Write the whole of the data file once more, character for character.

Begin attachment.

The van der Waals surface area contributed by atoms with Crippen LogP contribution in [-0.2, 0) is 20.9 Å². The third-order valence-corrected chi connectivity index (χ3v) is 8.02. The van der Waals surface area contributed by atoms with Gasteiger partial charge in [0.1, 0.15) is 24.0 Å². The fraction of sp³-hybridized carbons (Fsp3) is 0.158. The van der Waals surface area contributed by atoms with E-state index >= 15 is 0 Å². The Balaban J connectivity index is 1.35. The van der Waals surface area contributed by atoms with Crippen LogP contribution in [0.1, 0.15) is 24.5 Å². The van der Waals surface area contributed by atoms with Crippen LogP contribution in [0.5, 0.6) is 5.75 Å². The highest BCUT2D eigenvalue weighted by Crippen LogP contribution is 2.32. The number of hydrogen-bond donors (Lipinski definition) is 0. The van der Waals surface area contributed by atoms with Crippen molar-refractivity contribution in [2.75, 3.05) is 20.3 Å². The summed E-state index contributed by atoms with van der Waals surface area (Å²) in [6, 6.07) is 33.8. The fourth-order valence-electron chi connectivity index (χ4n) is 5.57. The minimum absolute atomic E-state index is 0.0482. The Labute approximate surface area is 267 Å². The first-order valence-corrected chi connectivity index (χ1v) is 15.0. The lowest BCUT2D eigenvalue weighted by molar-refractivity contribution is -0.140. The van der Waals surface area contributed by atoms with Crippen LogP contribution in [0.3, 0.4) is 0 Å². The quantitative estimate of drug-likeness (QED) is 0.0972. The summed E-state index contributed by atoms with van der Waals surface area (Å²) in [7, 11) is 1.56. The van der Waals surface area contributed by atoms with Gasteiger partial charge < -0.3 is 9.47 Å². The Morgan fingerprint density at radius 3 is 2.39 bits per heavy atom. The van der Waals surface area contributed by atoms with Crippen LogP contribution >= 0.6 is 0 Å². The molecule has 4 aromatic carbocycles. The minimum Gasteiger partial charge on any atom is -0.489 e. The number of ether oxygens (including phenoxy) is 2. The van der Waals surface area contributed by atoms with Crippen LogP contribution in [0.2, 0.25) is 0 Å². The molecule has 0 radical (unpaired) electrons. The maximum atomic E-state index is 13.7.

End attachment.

The van der Waals surface area contributed by atoms with Crippen LogP contribution in [-0.2, 0) is 20.9 Å². The third-order valence-corrected chi connectivity index (χ3v) is 8.02. The van der Waals surface area contributed by atoms with Gasteiger partial charge in [0.1, 0.15) is 24.0 Å². The fraction of sp³-hybridized carbons (Fsp3) is 0.158. The van der Waals surface area contributed by atoms with E-state index >= 15 is 0 Å². The Balaban J connectivity index is 1.35. The van der Waals surface area contributed by atoms with Crippen LogP contribution in [0.1, 0.15) is 24.5 Å². The van der Waals surface area contributed by atoms with Crippen LogP contribution in [0.5, 0.6) is 5.75 Å². The highest BCUT2D eigenvalue weighted by Crippen LogP contribution is 2.32. The number of hydrogen-bond donors (Lipinski definition) is 0. The van der Waals surface area contributed by atoms with Crippen molar-refractivity contribution in [2.75, 3.05) is 20.3 Å². The summed E-state index contributed by atoms with van der Waals surface area (Å²) in [6, 6.07) is 33.8. The fourth-order valence-electron chi connectivity index (χ4n) is 5.57. The minimum absolute atomic E-state index is 0.0482. The Labute approximate surface area is 267 Å². The first-order valence-corrected chi connectivity index (χ1v) is 15.0. The lowest BCUT2D eigenvalue weighted by molar-refractivity contribution is -0.140. The van der Waals surface area contributed by atoms with Crippen LogP contribution in [0.3, 0.4) is 0 Å². The quantitative estimate of drug-likeness (QED) is 0.0972. The summed E-state index contributed by atoms with van der Waals surface area (Å²) in [7, 11) is 1.56. The van der Waals surface area contributed by atoms with Gasteiger partial charge < -0.3 is 9.47 Å². The Morgan fingerprint density at radius 3 is 2.39 bits per heavy atom. The van der Waals surface area contributed by atoms with Crippen LogP contribution >= 0.6 is 0 Å². The molecule has 4 aromatic carbocycles. The minimum Gasteiger partial charge on any atom is -0.489 e. The number of ether oxygens (including phenoxy) is 2. The van der Waals surface area contributed by atoms with Crippen LogP contribution in [0.2, 0.25) is 0 Å². The molecule has 0 radical (unpaired) electrons. The maximum atomic E-state index is 13.7.